10 Common Myths Of Hospice Care

  • Hospice is Only for People with Cancer.
    Nationwide greater than one-fifth of all hospice patients have a diagnosis other than cancer. PruittHealth also serves patients and their families that are coping with the end-stages of chronic diseases, like emphysema, Alzheimer's, HIV/AIDS, or cardiovascular and neuromuscular diseases.
  • Hospice Care is Expensive.
    Most people who use hospice care are over age 65 and are entitled to the Medicare Hospice Benefit. This benefit covers virtually all hospice services and requires little, if any, out-of-pocket costs. This means that there are no financial burdens incurred by the family, in sharp contrast to the huge financial expenses at the end of life which are incurred when hospice is not used. Hospice services are also provided by Medicaid and most insurance companies. However, PruittHealth will provide service regardless of the patient's ability to pay.
  • Hospice is Only for Dying People.
    As a family-centered concept of care, PruittHealth focuses as much on the grieving family as on the dying patient. We offer individual and family counseling for thirteen months following the death of the patient. PruittHealth also offers grief services to the community at large, serving schools, churches and the workplace.
  • Hospice Can Only Help When the Family Members are Available to Provide Care.
    PruittHealth recognizes that terminally ill patients may live alone, or with family members who are unable to provide care. Therefore, PruittHealth will make every effort to coordinate with community resources to make home care possible. Or, we will provide assistance in finding an alternative location where the patient can safely receive care.
  • Hospice is for People Who Don't Need a High Level of Care.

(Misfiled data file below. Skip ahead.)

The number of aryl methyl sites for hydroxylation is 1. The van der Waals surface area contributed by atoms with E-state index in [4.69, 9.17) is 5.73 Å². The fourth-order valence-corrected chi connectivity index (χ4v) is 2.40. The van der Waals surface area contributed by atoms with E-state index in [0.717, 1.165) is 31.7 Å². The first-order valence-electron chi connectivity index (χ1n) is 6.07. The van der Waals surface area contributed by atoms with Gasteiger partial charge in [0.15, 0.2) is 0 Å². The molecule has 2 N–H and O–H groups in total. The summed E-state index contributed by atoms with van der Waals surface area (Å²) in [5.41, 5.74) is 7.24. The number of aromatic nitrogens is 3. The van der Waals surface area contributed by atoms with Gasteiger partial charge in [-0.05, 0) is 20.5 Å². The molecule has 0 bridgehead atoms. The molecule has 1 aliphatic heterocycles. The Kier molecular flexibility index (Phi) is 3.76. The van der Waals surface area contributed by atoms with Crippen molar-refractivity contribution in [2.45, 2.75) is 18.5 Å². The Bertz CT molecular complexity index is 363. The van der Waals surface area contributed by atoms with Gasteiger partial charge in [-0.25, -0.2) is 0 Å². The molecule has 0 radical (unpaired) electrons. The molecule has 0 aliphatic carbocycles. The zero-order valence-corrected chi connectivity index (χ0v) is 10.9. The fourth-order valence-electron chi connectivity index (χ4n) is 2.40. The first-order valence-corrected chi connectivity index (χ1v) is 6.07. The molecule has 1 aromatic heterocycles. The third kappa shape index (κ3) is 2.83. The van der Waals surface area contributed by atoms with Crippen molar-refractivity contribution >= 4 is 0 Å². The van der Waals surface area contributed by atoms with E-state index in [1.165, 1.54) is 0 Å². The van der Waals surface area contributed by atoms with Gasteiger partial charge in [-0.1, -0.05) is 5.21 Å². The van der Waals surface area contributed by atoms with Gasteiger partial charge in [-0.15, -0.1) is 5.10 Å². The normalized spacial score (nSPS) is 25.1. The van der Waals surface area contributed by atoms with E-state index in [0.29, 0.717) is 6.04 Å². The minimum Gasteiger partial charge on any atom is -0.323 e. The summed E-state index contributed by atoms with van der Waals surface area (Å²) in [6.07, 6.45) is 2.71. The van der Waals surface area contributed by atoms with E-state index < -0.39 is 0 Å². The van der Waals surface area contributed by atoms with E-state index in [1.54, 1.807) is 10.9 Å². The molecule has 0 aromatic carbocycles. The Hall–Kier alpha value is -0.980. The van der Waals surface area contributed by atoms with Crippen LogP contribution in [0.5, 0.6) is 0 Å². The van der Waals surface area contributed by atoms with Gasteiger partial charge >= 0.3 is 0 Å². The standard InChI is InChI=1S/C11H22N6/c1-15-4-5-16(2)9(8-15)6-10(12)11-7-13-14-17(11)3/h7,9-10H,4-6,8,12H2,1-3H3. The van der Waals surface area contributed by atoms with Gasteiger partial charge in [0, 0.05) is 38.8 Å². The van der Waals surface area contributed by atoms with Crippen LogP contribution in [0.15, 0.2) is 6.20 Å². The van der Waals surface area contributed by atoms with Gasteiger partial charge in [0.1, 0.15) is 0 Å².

PruittHealth is both Medicare and Medicaid certified, which requires that we must employ experienced medical and nursing personnel with skills in symptom control. PruittHealth offers state-of-the-art palliative care, using advanced technologies to prevent or alleviate distressing symptoms.
  • Hospice is for People Who Can Accept Death.
    While those affected by terminal illness struggle to come to terms with death, PruittHealth will gently help them find their way at their own speed. We welcome inquiries from families who are unsure about their needs and preferences. The PruittHealth staff is readily available to discuss all options and to facilitate family decisions.
  • Hospice Patients Require a "Do Not Resuscitate" Status Prior to Admission.
    PruittHealth acknowledges and respects the end-of-life choices of its patients and their families. Therefore, PruittHealth does not require a "Do Not Resuscitate" status for admission. However, patients and their caregivers are provided with information and counseling so they can make informed decisions regarding end-of-life issues.
  • Hospice Patients Cannot Live Longer than Six Months.
    Once an individual becomes a PruittHealth patient, he or she continues to receive services for as long as the services are required. Services are not discontinued unless they are no longer necessary or the patient chooses to have them discontinued.
  • Hospice is for When There is No Hope.
    When death is in sight, there are two options: submit without hope or live fully as ever until the end. The gift of PruittHealth is its capacity to help families see how much can be shared at the end of life through personal and spiritual connections often left behind. It is no wonder that so many family members can look back upon their PruittHealth experience with gratitude, and with the knowledge that everything possible was done toward a peaceful death.
  • Hospice Patients are not Permitted to be Hospitalized.
    All PruittHealth patients with conditions requiring inpatient care, whether hospice-related or not, will have access to inpatient care at one of our contracted facilities. PruittHealth will continue to provide service to the patient and family during the hospitalization.​